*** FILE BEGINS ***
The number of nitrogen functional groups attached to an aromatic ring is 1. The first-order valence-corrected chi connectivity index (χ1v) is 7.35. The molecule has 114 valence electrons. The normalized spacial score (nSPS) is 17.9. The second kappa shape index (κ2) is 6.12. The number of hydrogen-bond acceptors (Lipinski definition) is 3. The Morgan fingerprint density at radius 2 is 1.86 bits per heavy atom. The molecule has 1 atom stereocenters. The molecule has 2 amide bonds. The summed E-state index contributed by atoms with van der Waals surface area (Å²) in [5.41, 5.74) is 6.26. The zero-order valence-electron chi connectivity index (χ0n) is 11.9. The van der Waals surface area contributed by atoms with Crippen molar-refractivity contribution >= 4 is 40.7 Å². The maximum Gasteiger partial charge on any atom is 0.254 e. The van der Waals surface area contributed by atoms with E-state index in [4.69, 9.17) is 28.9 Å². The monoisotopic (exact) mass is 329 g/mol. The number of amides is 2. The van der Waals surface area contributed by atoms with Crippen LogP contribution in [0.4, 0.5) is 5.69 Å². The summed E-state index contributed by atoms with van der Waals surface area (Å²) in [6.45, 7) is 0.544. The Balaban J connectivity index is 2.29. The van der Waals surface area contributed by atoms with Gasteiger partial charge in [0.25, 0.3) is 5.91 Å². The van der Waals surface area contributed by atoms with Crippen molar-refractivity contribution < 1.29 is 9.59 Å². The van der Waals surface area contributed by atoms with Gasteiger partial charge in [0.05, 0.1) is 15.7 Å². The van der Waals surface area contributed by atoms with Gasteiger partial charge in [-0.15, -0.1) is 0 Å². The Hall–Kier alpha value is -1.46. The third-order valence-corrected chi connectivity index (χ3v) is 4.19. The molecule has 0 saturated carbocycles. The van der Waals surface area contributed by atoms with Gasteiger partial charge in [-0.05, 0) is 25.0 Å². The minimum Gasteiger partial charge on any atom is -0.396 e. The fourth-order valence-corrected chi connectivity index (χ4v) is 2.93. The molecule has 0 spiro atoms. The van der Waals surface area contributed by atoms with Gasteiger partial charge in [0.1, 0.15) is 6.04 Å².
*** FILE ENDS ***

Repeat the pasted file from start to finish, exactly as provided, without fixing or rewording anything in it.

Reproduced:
The number of nitrogen functional groups attached to an aromatic ring is 1. The first-order valence-corrected chi connectivity index (χ1v) is 7.35. The molecule has 114 valence electrons. The normalized spacial score (nSPS) is 17.9. The second kappa shape index (κ2) is 6.12. The number of hydrogen-bond acceptors (Lipinski definition) is 3. The Morgan fingerprint density at radius 2 is 1.86 bits per heavy atom. The molecule has 1 atom stereocenters. The molecule has 2 amide bonds. The summed E-state index contributed by atoms with van der Waals surface area (Å²) in [5.41, 5.74) is 6.26. The zero-order valence-electron chi connectivity index (χ0n) is 11.9. The van der Waals surface area contributed by atoms with Crippen molar-refractivity contribution >= 4 is 40.7 Å². The maximum Gasteiger partial charge on any atom is 0.254 e. The van der Waals surface area contributed by atoms with E-state index in [4.69, 9.17) is 28.9 Å². The monoisotopic (exact) mass is 329 g/mol. The number of amides is 2. The van der Waals surface area contributed by atoms with Crippen LogP contribution in [0.4, 0.5) is 5.69 Å². The summed E-state index contributed by atoms with van der Waals surface area (Å²) in [6.45, 7) is 0.544. The Balaban J connectivity index is 2.29. The van der Waals surface area contributed by atoms with Gasteiger partial charge in [0.25, 0.3) is 5.91 Å². The van der Waals surface area contributed by atoms with Crippen molar-refractivity contribution < 1.29 is 9.59 Å². The van der Waals surface area contributed by atoms with Gasteiger partial charge in [0.05, 0.1) is 15.7 Å². The van der Waals surface area contributed by atoms with Gasteiger partial charge in [-0.15, -0.1) is 0 Å². The Hall–Kier alpha value is -1.46. The third-order valence-corrected chi connectivity index (χ3v) is 4.19. The molecule has 0 saturated carbocycles. The van der Waals surface area contributed by atoms with Gasteiger partial charge in [-0.05, 0) is 25.0 Å². The minimum Gasteiger partial charge on any atom is -0.396 e. The fourth-order valence-corrected chi connectivity index (χ4v) is 2.93. The molecule has 0 spiro atoms. The van der Waals surface area contributed by atoms with Gasteiger partial charge in [0.1, 0.15) is 6.04 Å².